Moreover, his mind rose to the occasion, and pointed out the reason. He had been so anxious for his section that he had never once thought of himself! With a feeling of utter astonishment, he realized that he had stumbled upon the very roots of courage ---unselfishness. He, the Average Englishman, had made an epoch-making philosophical discovery!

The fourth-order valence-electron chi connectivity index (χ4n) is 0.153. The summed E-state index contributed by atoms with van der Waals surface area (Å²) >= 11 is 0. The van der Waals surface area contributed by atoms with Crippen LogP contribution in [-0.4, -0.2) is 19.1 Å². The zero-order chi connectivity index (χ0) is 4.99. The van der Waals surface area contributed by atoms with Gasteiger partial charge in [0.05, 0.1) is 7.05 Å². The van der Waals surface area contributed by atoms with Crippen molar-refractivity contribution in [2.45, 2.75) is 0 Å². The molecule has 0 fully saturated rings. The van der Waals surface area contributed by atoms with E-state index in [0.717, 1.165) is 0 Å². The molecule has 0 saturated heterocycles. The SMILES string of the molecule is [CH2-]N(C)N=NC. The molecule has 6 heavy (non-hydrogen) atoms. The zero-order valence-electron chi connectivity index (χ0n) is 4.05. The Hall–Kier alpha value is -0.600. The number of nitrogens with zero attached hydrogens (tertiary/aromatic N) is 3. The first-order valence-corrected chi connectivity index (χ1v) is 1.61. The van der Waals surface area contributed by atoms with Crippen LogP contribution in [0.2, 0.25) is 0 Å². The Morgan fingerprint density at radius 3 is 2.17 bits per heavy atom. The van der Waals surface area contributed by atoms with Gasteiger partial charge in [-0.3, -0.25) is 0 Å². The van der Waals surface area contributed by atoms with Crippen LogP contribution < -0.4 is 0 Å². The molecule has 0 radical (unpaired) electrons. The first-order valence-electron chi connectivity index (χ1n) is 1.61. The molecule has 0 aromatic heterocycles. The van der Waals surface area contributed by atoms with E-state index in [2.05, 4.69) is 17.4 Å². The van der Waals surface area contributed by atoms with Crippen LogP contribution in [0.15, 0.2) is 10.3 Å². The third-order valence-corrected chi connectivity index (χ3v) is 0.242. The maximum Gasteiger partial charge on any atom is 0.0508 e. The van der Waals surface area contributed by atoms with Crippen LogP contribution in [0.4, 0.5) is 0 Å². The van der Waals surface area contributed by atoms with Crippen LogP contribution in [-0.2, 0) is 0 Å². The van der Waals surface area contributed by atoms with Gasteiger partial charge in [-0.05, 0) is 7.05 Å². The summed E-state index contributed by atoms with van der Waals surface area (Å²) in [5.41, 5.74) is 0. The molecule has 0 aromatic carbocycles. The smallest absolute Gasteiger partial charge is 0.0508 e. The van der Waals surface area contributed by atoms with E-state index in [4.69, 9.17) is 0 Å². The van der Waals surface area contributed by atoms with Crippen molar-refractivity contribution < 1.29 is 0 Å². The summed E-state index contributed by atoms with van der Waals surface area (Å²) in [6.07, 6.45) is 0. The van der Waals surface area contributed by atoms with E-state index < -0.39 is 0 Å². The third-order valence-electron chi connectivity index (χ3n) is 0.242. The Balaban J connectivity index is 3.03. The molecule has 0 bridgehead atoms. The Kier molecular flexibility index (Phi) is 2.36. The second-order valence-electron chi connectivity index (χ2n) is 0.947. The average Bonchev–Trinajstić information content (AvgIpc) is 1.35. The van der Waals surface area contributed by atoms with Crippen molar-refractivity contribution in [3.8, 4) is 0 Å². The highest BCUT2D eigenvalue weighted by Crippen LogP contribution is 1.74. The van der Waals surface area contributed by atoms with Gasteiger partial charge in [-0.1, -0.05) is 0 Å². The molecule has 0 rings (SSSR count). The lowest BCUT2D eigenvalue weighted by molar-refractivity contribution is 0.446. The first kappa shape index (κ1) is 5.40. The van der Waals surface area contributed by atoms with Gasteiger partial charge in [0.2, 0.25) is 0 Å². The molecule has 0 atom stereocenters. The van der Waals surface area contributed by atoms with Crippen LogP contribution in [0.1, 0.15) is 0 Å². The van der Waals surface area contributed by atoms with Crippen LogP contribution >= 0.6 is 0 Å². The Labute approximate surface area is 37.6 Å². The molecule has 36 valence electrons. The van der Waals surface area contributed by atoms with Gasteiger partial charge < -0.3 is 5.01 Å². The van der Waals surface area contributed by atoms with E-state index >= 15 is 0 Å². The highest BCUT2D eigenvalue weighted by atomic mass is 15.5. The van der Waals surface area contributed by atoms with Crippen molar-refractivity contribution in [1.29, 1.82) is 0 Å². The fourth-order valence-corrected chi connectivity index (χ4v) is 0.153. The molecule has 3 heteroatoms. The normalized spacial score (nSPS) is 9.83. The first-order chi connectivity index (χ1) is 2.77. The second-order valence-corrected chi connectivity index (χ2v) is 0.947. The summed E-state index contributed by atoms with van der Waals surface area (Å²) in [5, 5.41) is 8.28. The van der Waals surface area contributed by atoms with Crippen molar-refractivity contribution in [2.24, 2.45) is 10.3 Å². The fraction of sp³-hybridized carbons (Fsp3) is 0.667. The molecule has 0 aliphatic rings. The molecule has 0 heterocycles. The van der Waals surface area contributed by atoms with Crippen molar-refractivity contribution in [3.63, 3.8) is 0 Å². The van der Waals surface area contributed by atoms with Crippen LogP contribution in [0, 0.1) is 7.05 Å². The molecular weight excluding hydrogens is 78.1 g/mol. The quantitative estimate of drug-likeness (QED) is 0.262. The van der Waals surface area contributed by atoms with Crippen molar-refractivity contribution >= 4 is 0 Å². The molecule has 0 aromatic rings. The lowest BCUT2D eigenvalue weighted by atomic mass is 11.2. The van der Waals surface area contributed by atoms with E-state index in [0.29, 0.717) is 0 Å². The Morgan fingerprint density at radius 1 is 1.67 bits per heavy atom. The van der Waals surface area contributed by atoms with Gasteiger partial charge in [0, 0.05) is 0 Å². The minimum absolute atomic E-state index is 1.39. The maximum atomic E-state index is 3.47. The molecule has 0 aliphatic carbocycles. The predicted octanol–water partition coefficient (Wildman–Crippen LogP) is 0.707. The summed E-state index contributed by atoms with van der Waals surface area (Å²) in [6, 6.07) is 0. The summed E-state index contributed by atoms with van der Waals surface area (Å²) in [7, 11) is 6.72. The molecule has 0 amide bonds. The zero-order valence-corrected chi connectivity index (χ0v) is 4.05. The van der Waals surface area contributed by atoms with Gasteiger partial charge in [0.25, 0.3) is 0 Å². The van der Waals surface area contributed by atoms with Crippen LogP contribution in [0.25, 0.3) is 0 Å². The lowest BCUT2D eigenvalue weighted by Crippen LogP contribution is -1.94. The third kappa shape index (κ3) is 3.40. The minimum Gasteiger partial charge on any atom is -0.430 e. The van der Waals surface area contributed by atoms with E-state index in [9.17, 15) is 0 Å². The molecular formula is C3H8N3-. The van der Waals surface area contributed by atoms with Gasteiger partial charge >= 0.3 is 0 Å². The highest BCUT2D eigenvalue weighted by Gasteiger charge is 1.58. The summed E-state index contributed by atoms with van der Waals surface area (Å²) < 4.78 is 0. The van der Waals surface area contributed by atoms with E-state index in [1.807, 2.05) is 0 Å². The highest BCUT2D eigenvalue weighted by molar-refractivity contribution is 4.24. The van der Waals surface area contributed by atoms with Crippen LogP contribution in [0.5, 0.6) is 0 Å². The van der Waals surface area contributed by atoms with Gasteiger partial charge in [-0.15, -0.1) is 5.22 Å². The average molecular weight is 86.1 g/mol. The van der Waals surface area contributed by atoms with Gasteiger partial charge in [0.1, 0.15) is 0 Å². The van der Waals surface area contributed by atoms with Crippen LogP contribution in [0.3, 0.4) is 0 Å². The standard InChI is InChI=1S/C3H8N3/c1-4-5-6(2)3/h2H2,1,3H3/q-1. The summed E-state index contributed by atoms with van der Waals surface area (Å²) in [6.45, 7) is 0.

Of course he did not know that the Buddha had discovered this great truth some thousands of years before him. Still less did he guess that the solution of all these problems with which war had confronted him was contained in the religion in which he was supposed to have been educated: that trust in the all-knowing Father was Christ's loftier substitute for submission to fate; that faith was the higher form of self-confidence; and that the love that Christ taught was the Buddha's selflessness without the incubus of his artificial philosophy. Nevertheless, he had made great strides, and war has still fresh experiences in store for him, and no doubt experience will continue to instruct. And after all, how seldom does a "Christian education" teach one anything worth knowing about Christianity!